Journal Responses to Assigned Readings: (50 points) Students will keep a response journal to readings listed on the course schedule with an asterisk beside them In the responses students should reflect personally on the reading. This might include their emotional or intellectual responses to the reading, points made in the reading they agreed or disagreed with, how useful they believe the reading will be for them as a teacher, or they might make connections to other readings, class material or experiences in their own lives. The point is that no one can tell you what to write since your response to a reading will be unique to you. The instructor’s expectation is that you become personally engaged with the readings and respond thoughtfully, rather than superficially to each reading, from the standpoint of one who is learning to be a teacher. The length of responses will vary but, at a minimum, responses should be at least a few paragraphs in length. Students whose journals are both thoughtful and complete will receive full credit for this assignment.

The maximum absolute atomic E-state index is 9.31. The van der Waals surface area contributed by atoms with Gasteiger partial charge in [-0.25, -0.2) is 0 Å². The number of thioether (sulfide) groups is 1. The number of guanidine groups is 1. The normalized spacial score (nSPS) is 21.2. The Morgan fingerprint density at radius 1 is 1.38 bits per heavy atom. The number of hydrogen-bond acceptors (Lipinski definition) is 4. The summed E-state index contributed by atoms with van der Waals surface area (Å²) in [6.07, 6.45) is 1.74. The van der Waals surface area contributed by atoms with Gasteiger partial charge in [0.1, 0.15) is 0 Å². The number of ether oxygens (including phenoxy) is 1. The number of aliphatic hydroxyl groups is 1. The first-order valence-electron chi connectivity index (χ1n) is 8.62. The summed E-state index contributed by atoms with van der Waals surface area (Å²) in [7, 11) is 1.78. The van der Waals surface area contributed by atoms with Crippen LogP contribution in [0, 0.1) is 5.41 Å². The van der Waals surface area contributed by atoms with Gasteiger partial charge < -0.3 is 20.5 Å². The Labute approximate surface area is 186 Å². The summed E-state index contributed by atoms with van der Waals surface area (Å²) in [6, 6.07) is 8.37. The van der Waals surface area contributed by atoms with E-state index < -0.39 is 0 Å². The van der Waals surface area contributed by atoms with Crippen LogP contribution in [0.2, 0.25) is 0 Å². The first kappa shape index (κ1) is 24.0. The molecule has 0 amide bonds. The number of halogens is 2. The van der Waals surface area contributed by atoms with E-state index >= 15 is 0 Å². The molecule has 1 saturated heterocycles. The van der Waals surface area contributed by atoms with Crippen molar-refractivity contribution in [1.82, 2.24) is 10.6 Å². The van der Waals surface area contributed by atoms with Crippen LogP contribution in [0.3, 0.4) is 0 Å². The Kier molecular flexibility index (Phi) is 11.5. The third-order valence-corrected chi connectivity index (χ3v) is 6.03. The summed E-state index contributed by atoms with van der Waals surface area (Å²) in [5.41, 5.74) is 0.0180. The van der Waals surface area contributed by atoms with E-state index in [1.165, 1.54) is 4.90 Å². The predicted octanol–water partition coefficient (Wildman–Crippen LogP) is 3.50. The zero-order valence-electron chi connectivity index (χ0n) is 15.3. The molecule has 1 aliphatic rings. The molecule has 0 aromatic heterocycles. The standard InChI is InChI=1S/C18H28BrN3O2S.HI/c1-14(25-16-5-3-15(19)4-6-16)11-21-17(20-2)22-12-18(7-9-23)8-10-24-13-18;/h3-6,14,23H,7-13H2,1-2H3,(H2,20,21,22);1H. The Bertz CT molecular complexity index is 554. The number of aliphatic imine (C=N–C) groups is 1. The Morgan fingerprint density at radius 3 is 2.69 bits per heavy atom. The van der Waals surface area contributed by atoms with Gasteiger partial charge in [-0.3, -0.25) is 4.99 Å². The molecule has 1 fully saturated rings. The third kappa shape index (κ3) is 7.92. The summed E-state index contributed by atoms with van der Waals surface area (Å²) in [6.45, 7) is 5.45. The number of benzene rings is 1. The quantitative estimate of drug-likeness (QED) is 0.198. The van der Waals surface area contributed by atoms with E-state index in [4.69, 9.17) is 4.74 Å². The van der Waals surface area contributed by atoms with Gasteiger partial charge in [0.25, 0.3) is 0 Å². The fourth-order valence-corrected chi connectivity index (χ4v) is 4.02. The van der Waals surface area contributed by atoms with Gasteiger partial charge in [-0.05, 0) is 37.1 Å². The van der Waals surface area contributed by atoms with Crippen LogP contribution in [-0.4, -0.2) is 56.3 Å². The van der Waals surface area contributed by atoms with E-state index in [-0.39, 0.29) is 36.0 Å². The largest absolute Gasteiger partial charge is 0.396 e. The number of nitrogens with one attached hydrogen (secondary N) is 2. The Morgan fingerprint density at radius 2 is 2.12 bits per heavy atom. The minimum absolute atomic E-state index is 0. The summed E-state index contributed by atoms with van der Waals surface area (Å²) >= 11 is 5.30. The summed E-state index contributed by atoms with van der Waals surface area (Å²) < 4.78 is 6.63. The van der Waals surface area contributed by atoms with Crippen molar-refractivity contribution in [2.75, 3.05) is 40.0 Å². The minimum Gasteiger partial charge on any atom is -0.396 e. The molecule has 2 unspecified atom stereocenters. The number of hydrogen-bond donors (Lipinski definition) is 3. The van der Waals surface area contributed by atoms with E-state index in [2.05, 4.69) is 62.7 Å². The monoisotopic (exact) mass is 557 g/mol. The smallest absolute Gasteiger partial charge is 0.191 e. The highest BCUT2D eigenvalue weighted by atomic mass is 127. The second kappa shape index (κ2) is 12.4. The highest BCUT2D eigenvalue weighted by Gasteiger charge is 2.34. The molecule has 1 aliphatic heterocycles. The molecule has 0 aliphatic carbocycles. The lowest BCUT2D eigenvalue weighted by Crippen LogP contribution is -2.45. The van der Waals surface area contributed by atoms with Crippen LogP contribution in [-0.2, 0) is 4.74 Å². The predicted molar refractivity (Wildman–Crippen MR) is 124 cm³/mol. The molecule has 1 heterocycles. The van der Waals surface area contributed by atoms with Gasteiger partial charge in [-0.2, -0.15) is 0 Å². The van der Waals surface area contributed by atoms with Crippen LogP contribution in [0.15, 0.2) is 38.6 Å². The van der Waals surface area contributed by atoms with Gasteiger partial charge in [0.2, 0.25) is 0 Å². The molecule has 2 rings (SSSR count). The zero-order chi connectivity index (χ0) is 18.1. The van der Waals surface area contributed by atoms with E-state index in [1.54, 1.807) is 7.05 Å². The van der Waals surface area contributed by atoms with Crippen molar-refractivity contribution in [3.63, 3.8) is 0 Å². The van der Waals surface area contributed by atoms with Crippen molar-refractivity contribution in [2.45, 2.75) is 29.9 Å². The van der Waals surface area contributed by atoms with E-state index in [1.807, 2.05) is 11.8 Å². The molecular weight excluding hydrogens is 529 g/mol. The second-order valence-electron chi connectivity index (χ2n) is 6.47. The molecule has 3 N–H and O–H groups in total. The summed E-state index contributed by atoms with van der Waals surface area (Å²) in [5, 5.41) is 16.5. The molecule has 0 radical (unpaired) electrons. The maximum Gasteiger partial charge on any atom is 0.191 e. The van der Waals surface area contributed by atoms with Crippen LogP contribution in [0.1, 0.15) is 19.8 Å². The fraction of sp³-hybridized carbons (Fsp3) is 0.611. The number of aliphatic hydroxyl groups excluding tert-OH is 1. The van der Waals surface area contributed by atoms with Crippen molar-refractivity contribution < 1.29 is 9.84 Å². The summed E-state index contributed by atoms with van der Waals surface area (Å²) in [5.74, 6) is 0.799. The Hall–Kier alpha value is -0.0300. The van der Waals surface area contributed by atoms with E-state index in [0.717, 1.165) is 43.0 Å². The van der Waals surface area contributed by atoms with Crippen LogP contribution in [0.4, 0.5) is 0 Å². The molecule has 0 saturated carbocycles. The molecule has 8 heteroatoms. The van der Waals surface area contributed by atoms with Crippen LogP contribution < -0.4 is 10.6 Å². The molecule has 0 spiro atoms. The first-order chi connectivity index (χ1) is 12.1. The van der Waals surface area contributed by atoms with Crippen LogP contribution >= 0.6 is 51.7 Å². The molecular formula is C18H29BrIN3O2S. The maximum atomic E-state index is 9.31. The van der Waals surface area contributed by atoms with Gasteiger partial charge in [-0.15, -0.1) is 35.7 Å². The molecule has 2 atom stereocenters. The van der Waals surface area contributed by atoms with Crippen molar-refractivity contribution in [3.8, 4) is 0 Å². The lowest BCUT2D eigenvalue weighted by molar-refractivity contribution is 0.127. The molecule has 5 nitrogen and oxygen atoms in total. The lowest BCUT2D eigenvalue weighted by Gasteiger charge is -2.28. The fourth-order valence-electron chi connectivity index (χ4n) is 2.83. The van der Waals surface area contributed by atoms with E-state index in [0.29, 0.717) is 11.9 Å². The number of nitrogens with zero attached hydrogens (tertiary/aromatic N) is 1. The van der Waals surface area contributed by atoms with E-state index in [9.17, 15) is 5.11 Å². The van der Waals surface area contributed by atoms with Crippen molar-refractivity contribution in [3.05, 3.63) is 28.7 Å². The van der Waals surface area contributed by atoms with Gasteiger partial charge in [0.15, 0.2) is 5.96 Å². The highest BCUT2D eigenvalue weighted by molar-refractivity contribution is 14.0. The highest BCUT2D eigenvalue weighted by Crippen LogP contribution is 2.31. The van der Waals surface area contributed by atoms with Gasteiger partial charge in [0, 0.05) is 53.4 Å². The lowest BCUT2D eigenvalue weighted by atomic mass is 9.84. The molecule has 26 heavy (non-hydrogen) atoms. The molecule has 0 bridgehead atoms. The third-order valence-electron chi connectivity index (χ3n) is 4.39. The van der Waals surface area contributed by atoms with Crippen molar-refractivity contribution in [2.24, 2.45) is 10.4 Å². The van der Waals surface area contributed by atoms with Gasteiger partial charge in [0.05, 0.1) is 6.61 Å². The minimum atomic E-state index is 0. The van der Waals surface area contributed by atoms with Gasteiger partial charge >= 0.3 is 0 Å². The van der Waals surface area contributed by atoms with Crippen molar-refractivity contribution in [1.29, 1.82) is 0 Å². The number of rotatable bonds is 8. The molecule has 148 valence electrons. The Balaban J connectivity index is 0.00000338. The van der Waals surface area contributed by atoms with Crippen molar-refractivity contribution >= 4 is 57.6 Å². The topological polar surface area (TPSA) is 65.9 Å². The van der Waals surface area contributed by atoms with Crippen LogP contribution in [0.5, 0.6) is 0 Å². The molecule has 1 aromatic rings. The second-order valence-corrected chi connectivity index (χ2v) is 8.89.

Service Learning Synopsis: (50 points) Students will make 8 visits of one hour and 15 minutes each working either at Noah Homes, the Sudanese Literacy Project, or the Children’s Center. Students will report and reflect on their experiences in written fieldnotes and in class discussions when the topics of disability, immigration, language, and culture are being presented. The grade for service learning will be based on a four to six page written summary of the experience (see separate handout on service learning).
Research on an Immigration Group: (40 points) Students will work in groups to determine factors specific to a particular cultural group which impact the educational experience of children from that group in the United States.